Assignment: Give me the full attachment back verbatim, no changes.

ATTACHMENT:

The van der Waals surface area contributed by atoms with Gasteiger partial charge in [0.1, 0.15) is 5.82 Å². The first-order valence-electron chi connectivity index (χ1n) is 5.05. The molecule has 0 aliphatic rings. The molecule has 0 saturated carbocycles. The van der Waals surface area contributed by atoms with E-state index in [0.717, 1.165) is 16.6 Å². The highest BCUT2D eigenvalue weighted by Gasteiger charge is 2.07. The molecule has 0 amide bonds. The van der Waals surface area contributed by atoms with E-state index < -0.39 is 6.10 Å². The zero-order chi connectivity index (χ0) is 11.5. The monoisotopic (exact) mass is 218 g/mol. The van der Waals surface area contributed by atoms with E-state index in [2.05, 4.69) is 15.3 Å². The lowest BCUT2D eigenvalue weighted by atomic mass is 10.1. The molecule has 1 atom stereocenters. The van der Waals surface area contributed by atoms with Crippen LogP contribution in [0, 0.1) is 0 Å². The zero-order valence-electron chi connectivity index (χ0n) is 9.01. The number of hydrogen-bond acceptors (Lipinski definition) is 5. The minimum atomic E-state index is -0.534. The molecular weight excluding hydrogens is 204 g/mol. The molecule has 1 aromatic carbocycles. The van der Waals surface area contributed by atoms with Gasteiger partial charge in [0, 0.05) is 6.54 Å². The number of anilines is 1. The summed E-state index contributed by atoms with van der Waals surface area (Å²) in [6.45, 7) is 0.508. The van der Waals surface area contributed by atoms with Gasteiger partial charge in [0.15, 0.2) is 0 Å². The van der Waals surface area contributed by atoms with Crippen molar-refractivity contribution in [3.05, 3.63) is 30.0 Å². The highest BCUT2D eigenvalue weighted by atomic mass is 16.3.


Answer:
The van der Waals surface area contributed by atoms with Gasteiger partial charge in [0.1, 0.15) is 5.82 Å². The first-order valence-electron chi connectivity index (χ1n) is 5.05. The molecule has 0 aliphatic rings. The molecule has 0 saturated carbocycles. The van der Waals surface area contributed by atoms with E-state index in [0.717, 1.165) is 16.6 Å². The highest BCUT2D eigenvalue weighted by Gasteiger charge is 2.07. The molecule has 0 amide bonds. The van der Waals surface area contributed by atoms with E-state index < -0.39 is 6.10 Å². The zero-order chi connectivity index (χ0) is 11.5. The monoisotopic (exact) mass is 218 g/mol. The van der Waals surface area contributed by atoms with E-state index in [2.05, 4.69) is 15.3 Å². The lowest BCUT2D eigenvalue weighted by atomic mass is 10.1. The molecule has 1 atom stereocenters. The van der Waals surface area contributed by atoms with Crippen LogP contribution in [0, 0.1) is 0 Å². The zero-order valence-electron chi connectivity index (χ0n) is 9.01. The number of hydrogen-bond acceptors (Lipinski definition) is 5. The minimum atomic E-state index is -0.534. The molecular weight excluding hydrogens is 204 g/mol. The molecule has 1 aromatic carbocycles. The van der Waals surface area contributed by atoms with Gasteiger partial charge in [0, 0.05) is 6.54 Å². The number of anilines is 1. The summed E-state index contributed by atoms with van der Waals surface area (Å²) in [6.45, 7) is 0.508. The van der Waals surface area contributed by atoms with Gasteiger partial charge in [0.15, 0.2) is 0 Å². The van der Waals surface area contributed by atoms with Crippen molar-refractivity contribution in [3.05, 3.63) is 30.0 Å². The highest BCUT2D eigenvalue weighted by atomic mass is 16.3.